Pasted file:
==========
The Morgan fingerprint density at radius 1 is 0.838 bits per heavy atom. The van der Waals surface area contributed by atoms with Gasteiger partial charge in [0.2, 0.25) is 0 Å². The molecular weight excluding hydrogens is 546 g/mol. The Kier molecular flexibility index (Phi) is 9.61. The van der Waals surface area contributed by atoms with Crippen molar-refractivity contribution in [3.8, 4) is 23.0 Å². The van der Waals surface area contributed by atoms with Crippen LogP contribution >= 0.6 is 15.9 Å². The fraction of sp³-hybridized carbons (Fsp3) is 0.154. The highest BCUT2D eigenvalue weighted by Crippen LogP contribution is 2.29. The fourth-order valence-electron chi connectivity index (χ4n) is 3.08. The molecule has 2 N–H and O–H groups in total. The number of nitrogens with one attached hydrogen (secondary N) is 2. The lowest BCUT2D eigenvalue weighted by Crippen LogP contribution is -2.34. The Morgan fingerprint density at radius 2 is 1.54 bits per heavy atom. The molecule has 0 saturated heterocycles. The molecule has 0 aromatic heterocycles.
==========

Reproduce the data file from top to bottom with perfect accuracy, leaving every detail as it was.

The Morgan fingerprint density at radius 1 is 0.838 bits per heavy atom. The van der Waals surface area contributed by atoms with Gasteiger partial charge in [0.2, 0.25) is 0 Å². The molecular weight excluding hydrogens is 546 g/mol. The Kier molecular flexibility index (Phi) is 9.61. The van der Waals surface area contributed by atoms with Crippen molar-refractivity contribution in [3.8, 4) is 23.0 Å². The van der Waals surface area contributed by atoms with Crippen LogP contribution >= 0.6 is 15.9 Å². The fraction of sp³-hybridized carbons (Fsp3) is 0.154. The highest BCUT2D eigenvalue weighted by Crippen LogP contribution is 2.29. The fourth-order valence-electron chi connectivity index (χ4n) is 3.08. The molecule has 2 N–H and O–H groups in total. The number of nitrogens with one attached hydrogen (secondary N) is 2. The lowest BCUT2D eigenvalue weighted by Crippen LogP contribution is -2.34. The Morgan fingerprint density at radius 2 is 1.54 bits per heavy atom. The molecule has 0 saturated heterocycles. The molecule has 0 aromatic heterocycles.